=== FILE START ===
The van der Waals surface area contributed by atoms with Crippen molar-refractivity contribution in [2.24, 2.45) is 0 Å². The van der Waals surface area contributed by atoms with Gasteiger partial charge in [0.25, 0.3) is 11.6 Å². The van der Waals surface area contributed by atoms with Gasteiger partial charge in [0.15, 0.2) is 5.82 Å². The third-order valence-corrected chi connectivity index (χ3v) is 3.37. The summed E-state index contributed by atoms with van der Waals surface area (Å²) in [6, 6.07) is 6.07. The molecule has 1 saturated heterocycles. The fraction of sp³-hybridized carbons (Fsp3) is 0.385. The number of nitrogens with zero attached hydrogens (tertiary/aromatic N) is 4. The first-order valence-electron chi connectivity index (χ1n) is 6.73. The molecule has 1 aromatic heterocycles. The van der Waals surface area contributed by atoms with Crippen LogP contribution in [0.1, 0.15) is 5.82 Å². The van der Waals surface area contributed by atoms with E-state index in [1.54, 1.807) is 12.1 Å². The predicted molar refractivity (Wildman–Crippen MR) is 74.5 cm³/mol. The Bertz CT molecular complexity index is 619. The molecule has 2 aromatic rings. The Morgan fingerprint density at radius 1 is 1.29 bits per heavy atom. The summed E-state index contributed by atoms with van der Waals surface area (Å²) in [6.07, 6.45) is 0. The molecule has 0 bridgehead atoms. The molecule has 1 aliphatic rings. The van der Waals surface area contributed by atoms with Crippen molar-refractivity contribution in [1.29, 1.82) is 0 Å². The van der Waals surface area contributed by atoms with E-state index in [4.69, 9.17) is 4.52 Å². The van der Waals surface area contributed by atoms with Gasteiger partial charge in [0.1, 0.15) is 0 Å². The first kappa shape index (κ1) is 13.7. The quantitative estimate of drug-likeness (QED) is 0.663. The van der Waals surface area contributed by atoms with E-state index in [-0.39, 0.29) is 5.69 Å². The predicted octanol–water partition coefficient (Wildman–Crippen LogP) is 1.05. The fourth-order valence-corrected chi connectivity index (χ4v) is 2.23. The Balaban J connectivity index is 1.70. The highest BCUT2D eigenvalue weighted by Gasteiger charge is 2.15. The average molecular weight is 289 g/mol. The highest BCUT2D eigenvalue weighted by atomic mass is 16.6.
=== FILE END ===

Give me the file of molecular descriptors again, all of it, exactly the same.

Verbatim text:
The van der Waals surface area contributed by atoms with Crippen molar-refractivity contribution in [2.24, 2.45) is 0 Å². The van der Waals surface area contributed by atoms with Gasteiger partial charge in [0.25, 0.3) is 11.6 Å². The van der Waals surface area contributed by atoms with Gasteiger partial charge in [0.15, 0.2) is 5.82 Å². The third-order valence-corrected chi connectivity index (χ3v) is 3.37. The summed E-state index contributed by atoms with van der Waals surface area (Å²) in [6, 6.07) is 6.07. The molecule has 1 saturated heterocycles. The fraction of sp³-hybridized carbons (Fsp3) is 0.385. The number of nitrogens with zero attached hydrogens (tertiary/aromatic N) is 4. The first-order valence-electron chi connectivity index (χ1n) is 6.73. The molecule has 1 aromatic heterocycles. The van der Waals surface area contributed by atoms with Crippen LogP contribution in [0.1, 0.15) is 5.82 Å². The van der Waals surface area contributed by atoms with E-state index in [1.54, 1.807) is 12.1 Å². The predicted molar refractivity (Wildman–Crippen MR) is 74.5 cm³/mol. The Bertz CT molecular complexity index is 619. The molecule has 2 aromatic rings. The Morgan fingerprint density at radius 1 is 1.29 bits per heavy atom. The summed E-state index contributed by atoms with van der Waals surface area (Å²) in [6.07, 6.45) is 0. The molecule has 0 bridgehead atoms. The molecule has 1 aliphatic rings. The van der Waals surface area contributed by atoms with Crippen molar-refractivity contribution in [1.29, 1.82) is 0 Å². The van der Waals surface area contributed by atoms with E-state index in [4.69, 9.17) is 4.52 Å². The van der Waals surface area contributed by atoms with Gasteiger partial charge in [0.1, 0.15) is 0 Å². The first kappa shape index (κ1) is 13.7. The quantitative estimate of drug-likeness (QED) is 0.663. The van der Waals surface area contributed by atoms with E-state index in [-0.39, 0.29) is 5.69 Å². The predicted octanol–water partition coefficient (Wildman–Crippen LogP) is 1.05. The fourth-order valence-corrected chi connectivity index (χ4v) is 2.23. The Balaban J connectivity index is 1.70. The highest BCUT2D eigenvalue weighted by Gasteiger charge is 2.15. The average molecular weight is 289 g/mol. The highest BCUT2D eigenvalue weighted by atomic mass is 16.6.